Then, late on the evening of May 26, detectives zeroed in on another suspect: Gutierrez, who the First Judicial District DA's office says was also in GKI.

At the time, Gutierrez was staying at the Denver West Inn, on the 7100 block of West Colfax. A SWAT team was positioned around the hotel and guests were evacuated as negotiators tried to talk Gutierrez out of his room.

He took his time; Lakewood Police said he was finally taken into custody at around 7:30 a.m. the following morning.

Andrew Gutierrez.
Andrew Gutierrez.
Facebook

The arrest affidavit reveals a large number of additional details.

The Harlan Street apartment where the murder happened was known to police, since it was being "investigated by the Metro Gang Task Force for drugs, weapons and prostitution," the document notes. Among its residents was Irizarry, who was romantically involved with Sanchez, known by the nickname "O." Gutierrez, for his part, was called "Ox," while Eric Schnaare was tagged "Epic." The report also states that alcohol and meth were being consumed by occupants of the apartment prior to the murder.

Schnaare's car was stolen after his killing, and the location of the vehicle, as well as conversations with additional sources, including a confidential informant, led to the busts of Sanchez, Gutierrez and Irizarry, with the latter ultimately deciding to talk to authorities. First Judicial District DA's office communication director Pam Russell says that "in general, she became a better witness than a defendant," even though some of her account in the affidavit was ultimately discounted as an attempt to deflect Sanchez's guilt onto Gutierrez.

Police don't believe Schnaare was a GKI member. Testimony at trial suggested that Sanchez and Gutierrez had beef with him over "the possession of weapons," and the affidavit points out that he was suspected of being a snitch. But Irizarry told investigators she had no idea Gutierrez even knew Schnaare, which is why she was surprised when the two of them walked into the apartment together. She recalled that "Epic appeared relaxed and happy." But when she walked over to say hello to him, Gutierrez "pulled a gun and shot Epic two times without saying a word." Then, as Schnaare started to fall to the floor in the apartment's kitchen, Gutierrez produced a second pistol and shot him four more times.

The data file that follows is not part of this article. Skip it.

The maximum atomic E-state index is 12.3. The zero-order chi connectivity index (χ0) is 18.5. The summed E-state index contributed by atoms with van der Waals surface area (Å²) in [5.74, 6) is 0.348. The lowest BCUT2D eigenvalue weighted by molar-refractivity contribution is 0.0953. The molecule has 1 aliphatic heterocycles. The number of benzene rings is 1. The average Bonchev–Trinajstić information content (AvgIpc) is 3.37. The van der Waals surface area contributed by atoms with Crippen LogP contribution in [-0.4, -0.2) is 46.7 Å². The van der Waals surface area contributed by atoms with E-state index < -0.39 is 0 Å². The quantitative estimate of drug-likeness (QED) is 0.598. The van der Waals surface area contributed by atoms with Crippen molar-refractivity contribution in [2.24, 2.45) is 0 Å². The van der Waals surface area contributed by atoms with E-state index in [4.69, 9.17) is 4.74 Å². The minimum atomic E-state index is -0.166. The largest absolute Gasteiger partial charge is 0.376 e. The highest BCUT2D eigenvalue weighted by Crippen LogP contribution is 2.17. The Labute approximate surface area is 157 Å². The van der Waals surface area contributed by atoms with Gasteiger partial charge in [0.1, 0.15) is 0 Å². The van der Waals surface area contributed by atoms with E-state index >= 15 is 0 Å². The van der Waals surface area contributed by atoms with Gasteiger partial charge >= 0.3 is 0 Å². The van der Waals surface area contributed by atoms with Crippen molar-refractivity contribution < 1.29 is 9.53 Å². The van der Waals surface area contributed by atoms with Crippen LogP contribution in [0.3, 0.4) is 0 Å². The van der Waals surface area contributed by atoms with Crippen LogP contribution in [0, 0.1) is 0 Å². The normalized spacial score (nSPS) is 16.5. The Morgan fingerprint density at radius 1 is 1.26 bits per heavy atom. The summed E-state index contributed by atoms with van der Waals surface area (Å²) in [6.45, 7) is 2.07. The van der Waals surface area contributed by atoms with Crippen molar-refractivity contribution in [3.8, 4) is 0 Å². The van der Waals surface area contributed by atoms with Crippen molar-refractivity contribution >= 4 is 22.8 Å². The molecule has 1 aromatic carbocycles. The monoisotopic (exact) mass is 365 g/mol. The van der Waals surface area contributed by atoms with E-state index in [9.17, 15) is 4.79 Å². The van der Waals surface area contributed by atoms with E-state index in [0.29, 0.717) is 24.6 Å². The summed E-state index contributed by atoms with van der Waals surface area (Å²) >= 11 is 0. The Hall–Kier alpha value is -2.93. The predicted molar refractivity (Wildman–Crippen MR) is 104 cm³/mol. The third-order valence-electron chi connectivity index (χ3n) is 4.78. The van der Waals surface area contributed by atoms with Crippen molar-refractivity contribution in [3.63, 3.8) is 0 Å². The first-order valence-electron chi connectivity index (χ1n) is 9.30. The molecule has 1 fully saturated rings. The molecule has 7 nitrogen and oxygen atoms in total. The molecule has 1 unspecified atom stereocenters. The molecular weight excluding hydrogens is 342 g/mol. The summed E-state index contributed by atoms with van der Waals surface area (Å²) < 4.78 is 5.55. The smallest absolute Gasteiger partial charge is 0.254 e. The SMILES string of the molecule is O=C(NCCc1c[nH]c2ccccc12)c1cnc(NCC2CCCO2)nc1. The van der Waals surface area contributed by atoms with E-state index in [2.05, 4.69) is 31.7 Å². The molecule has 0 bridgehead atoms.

Afterward, a number of those present in the apartment fled to a room at the Big Bunny motel on West Colfax, where Gutierrez allegedly offered the comment about nearly orgasming after pulling the trigger.

Amelia Irizarry
Amelia Irizarry
Facebook

A very different account was offered by another witness at the scene. She said that after Schnaare entered the apartment, Sanchez shot him four times. Then Gutierrez pumped an extra bullet into his body for good measure.

This account jibed with information from the actual owner of the apartment, who said he'd seen both Sanchez and Gutierrez loading guns with ammunition shortly before Schnaare's murder. The report adds: "These rounds were referred to as 'cop killer' rounds that would get the 'job' done."

Irizarry was arrested on suspicion of being an accessory to murder, and after agreeing to testify in the December 2016 trial of Sanchez and Gutierrez, she was ordered to spend thirty months in prison.

Sanchez and Gutierrez got a lot more time than that. The two men have now been sentenced for first-degree murder and conspiracy to commit first-degree murder, with Gutierrez earning life plus sixteen years and Sanchez receiving a jolt of life plus 108 years.

Russell says the disparity in the punishment has to do with Sanchez's past record. He was found to be a habitual criminal — a designation that acts as a sentencing multiplier.

That's a high price for a Gallant Knights Insane life. Here's the recently unsealed affidavit.